TAMPA, Fla. — Viasat has secured all regulatory clearances needed to buy British satellite operator Inmarsat after getting unconditional approval from the European Commission May 25.
The companies said they expect to complete the transaction by the end of May, transforming U.S.-based Viasat into a global connectivity provider across multiple spectrum bands.
Europe’s in-depth investigation into the merger focused on its potential to reduce competition for providing Wi-Fi on planes over the region.
Despite being major inflight connectivity (IFC) providers, the European Commission found their position in the market would “remain moderate” following the merger.
Sizable competitors and new entrants such as Starlink and OneWeb are also likely to exert sufficient competitive pressure on the merged group, the European Commission said in a news release, in a nascent market that is rapidly growing.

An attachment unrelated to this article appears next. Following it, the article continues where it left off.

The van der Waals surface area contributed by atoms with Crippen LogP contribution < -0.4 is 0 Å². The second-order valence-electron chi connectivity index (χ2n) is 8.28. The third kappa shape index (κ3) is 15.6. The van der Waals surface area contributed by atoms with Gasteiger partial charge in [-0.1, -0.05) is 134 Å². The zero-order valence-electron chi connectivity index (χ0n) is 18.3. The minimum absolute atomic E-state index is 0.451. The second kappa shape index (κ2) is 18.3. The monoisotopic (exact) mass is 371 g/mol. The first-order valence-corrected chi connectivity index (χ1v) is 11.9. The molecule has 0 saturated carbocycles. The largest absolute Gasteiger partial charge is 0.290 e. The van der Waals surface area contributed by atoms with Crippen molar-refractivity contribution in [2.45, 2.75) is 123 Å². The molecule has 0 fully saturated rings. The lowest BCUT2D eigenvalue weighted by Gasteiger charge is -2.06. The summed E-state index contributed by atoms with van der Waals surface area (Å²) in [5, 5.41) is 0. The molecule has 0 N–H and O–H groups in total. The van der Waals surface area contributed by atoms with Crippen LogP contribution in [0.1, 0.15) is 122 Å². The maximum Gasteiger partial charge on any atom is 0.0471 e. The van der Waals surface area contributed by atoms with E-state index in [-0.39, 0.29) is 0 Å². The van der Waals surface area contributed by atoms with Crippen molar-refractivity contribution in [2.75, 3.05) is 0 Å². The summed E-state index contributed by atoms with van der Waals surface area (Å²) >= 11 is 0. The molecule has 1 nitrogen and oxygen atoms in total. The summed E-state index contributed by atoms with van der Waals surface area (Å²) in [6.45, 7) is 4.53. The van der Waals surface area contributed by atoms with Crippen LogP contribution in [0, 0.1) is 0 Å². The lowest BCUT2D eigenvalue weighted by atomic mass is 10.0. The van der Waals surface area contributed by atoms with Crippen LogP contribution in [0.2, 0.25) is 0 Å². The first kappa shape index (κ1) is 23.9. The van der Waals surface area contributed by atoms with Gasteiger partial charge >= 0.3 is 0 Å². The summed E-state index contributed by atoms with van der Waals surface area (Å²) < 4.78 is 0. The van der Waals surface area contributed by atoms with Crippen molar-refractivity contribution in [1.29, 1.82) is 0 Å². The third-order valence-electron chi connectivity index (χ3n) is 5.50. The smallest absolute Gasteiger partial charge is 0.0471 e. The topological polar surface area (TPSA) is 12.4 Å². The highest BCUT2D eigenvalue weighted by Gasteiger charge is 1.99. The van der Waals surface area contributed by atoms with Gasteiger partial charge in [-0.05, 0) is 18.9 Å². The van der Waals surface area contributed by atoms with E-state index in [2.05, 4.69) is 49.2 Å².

The U.K.’s competition watchdog came to a similar conclusion when it gave unconditional approval May 9.
Unconditional approvals for the deal mean the operators do not need to divest assets or restructure the transaction in other ways to pass regulatory scrutiny.
The U.S. Federal Communications Commission said May 19 it had approved the deal, which now just needs to pass through customary closing conditions in the coming week.
The transaction was worth $7.3 billion in a mix of cash, debt, and Viasat shares when it was announced November 2021 but is now worth around $5.8 billion following a stock decline.
A $2.3 billion debt package to finance the deal is set to expire late this month, Raymond James analyst Ric Prentiss said, meaning any additional delay would have led to significantly higher interest rates for the transaction.
May 26 update: Rajeev Suri announced he would step down as CEO of Inmarsat following the transaction to join Viasat’s board of directors. Inmarsat chair Andrew Sukawaty will also step down from his role to become a Viasat board director.